Useful links

1) Watch this video to learn more about the Nobel Prize:

2) Here is the official page of the Nobel Prize in Literature:

3) Find out some interesting facts about the Nobel Prize in Literature:

4) What do you know about this year’s winner? Learn more about Bob Dylan here:

5) George Bernard Shaw was famous for his intelligent, often witty remarks:


1) Read the article and complete the sentences with the right alternative.

1. Alfred Nobel was criticized because
  1. his inventions were dangerous.
  2. he created the Nobel Prize.
  3. he became rich.
2. The winners of the Nobel Prize are chosen by
  1. Alfred Nobel.
  2. the Swedish Academy.
  3. scholars from around the world.
3. So far, the winners of the Prize who wrote in English are
  1. 113.
  2. 28.
  3. 31.
4. Bob Dylan won the Nobel Prize because of his
  1. novels.
  2. plays.
  3. songs.
5. One of the 11 American Nobel Prize winners for Literature is
  1. Tony Morrison.
  2. Philip Roth.
  3. George Bernard Shaw.
6. The Swedish Academy called Bob Dylan, but
  1. Dylan answered that he was busy.
  2. they couldn’t get through.
  3. Dylan said that he was not interested in the Prize.
7. Bob Dylan
  1. said he will accept the Nobel Prize on 10 December.
  2. refused the Nobel Prize.
  3. accepted the Nobel Prize.
8. George Bernard Shaw said that
  1. dynamite was a worse invention than the Nobel Prize.
  2. the Nobel Prize was a worse invention than dynamite.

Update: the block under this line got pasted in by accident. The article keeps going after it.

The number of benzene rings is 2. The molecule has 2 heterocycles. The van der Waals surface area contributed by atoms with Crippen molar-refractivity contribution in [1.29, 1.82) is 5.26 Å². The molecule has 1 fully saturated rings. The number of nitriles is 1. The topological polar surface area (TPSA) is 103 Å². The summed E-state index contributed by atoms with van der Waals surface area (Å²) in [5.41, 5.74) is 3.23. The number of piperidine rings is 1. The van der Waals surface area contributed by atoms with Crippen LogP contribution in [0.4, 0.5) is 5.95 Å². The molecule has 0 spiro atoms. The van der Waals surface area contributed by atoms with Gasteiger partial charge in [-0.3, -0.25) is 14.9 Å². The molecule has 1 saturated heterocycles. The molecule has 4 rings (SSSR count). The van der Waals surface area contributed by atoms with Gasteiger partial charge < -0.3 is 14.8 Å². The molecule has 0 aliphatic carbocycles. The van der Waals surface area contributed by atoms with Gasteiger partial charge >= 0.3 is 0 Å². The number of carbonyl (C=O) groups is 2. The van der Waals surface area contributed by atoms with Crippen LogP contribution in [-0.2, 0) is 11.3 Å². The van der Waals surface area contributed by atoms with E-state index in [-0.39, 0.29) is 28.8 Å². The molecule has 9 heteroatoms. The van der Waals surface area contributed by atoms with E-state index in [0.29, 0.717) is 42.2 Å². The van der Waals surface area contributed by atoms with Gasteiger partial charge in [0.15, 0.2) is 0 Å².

3. he did not want to be “institutionalised.”
9. The Nobel Prize was refused by
  1. George Bernard Shaw.
  2. Bob Dylan.
  3. Jean-Paul Sartre.
10. Dylan, Shaw and Sartre believe in
  1. artistic freedom.
  2. the importance of literary prizes.
  3. the importance of the Nobel Prize.


2) Complete the sentences with the following words.

eminent  *  speechless  *  commitment  *  wit  *  merchant  *  lyrics  *  fortune  *  field  *  scholar  *  fiend

1. The surprise made her so happy that it left her ______. 2. Shaw was full of ______: he could always make funny and intelligent remarks. 3. The words of a song are called ______. 4. When he died, the rich businessman left a ______ to his children. 5. A ______ is a large open space, but it can also mean a specific area or subject of human activity. 6. A ______ is a devilish, evil person. 7. If you promise to do something, you are making a ______. 8. Einstein was an ______ physicist: he was among the best scientists of his age. 9. A person who works buying and selling goods is called a ______. 10. That professor is a Latin ______: he’s been studying that ancient language all his life.  

GRAMMAR – Conjunctions

3) Complete the sentences using the following conjunctions:

because  (x2) *  unless  * although  while  *  that  *  whereas  *  when  *  if  *  but

1. Alfred Nobel was called a “merchant of death” ______ he invented dynamite. 2. Alfred Nobel was so shocked by the criticism ______ he decided to become a philanthropist. 3. ______ the Academy announced the winner, the journalists let out a gasp of surprise. 4. ______ he is a songwriter, Bob Dylan won the Nobel Prize in Literature. 5. ______ Bob Dylan remained silent, the world talked about him. 6. Many critics agreed with the Academy’s choice, ______ many others did not. 7. A member of the Academy said that Bob Dylan was rude  ______ he did not answer the Academy’s calls. 8. Bob Dylan said he would go to the Ceremony ______ he had previous commitments. 9. “______ I have nothing else to do, I will come,” he said. 10. Bob Dylan won the Nobel Prize, ______ Philip Roth did not.  


4) Who is your favourite writer? Why do you like his/her work? Has he/she taught you something important? (60-80 words)

5) Do some research on Bob Dylan or on another Nobel Prize winner, then write about him/her. (60-80 words)

 --- (Carlo Dellonte) (Image credits: mtarvainen, flickr and Francisco Antunes, flickr)